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European films make up 20% of the subscription VOD catalogues, and 85% of European films available on SVOD are non-national

The European Audiovisual Observatory publishes new free report on the origin of films in VOD catalogues
Strasbourg 30/08/2018
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European films make up 20% of the subscription VOD catalogues, and 85% of European films available on SVOD are non-national

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This new report finds that:

  • On the pay per view market (TVOD), the average iTunes catalogue includes around 24% of EU films of which 4% only are purely national productions. By comparison, the share of EU films on average in Microsoft catalogues is 17%, of which 35% are national;
  • For subscription VOD (SVOD), EU films have a share of 20% of the SVOD catalogues. For EU films, national films represent only 15% vs. 85% for EU non-national films;
  • On pan-European services the catalogues available in the five biggest European countries (DE, ES, FR, GB, IT) have higher shares of national films.

The European Audiovisual Observatory, part of the Council of Europe in Strasbourg, has just released this new report which gives a valuable overview of the composition of VOD catalogues in the EU. In total, 74 TVOD and SVOD catalogues are covered by this year’s report, with a focus on pan-European and multi-country services for TVOD catalogues:

  • 4 pan-European and multi-country TVOD services corresponding to 47 different catalogues (Apple iTunes in 25 countries, Chili TV in 5 countries, Microsoft Film & TV series in 12 countries and Rakuten in 5 countries);
  • 9 SVOD services corresponding to 37 different catalogues (Netflix in 27 countries, C More in 3 countries, Canal Play in France, Flimmit SVOD in Austria, HBO in Bulgaria, Horizon Go in the Czech Republic, Sky Now in the United Kingdom, Timvision in Italy and Horizon/ UPC Prime in Poland).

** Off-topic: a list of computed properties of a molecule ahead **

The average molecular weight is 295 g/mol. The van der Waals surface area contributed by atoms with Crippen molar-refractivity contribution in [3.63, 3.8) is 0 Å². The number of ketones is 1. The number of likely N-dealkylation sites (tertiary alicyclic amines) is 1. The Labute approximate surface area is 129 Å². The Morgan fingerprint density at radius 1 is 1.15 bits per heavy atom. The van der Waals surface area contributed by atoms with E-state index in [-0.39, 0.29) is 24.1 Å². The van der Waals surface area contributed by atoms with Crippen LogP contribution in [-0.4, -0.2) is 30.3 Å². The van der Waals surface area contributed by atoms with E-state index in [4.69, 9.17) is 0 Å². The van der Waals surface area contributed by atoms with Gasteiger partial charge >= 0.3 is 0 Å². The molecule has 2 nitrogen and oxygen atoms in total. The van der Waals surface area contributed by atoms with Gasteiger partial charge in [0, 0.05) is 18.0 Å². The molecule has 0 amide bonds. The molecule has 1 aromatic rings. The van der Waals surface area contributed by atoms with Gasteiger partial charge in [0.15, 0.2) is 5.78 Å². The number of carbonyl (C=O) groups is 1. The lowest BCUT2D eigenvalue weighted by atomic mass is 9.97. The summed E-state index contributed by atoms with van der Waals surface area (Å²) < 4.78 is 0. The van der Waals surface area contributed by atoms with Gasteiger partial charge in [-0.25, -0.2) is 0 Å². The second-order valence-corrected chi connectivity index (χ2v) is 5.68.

1. Pay per view video (TVOD)

Figure 1 – Share of EU28, national and other European films on the 4 TVOD services

The share of EU films proposed by the 4 TVOD services analysed ranges from 17% (Microsoft) to 30% (Chili TV). Each service offers a different share of EU national and EU non-national films. (see figure 1)

  • Chili TV and Rakuten TV present similar characteristics as regards both the share of EU films (respectively 30% and 29%) and the weight of national films among these EU films (respectively 45% and 48%);
  • The average iTunes catalogue includes a lower share of EU films (24%), of which 4% only are national films;
  • The share of EU films on average in Microsoft catalogues is 17%, of which 35% are national films;
  • The % of national films included in the total number of EU films shows that Chili TV and Rakuten tend to adapt their catalogues to each national market. It also indicates that a service covering a large number of countries, such as iTunes, can reach a certain level of EU films by including films from a given EU country in several catalogues – thus achieving a high rate of circulation of EU non-national films..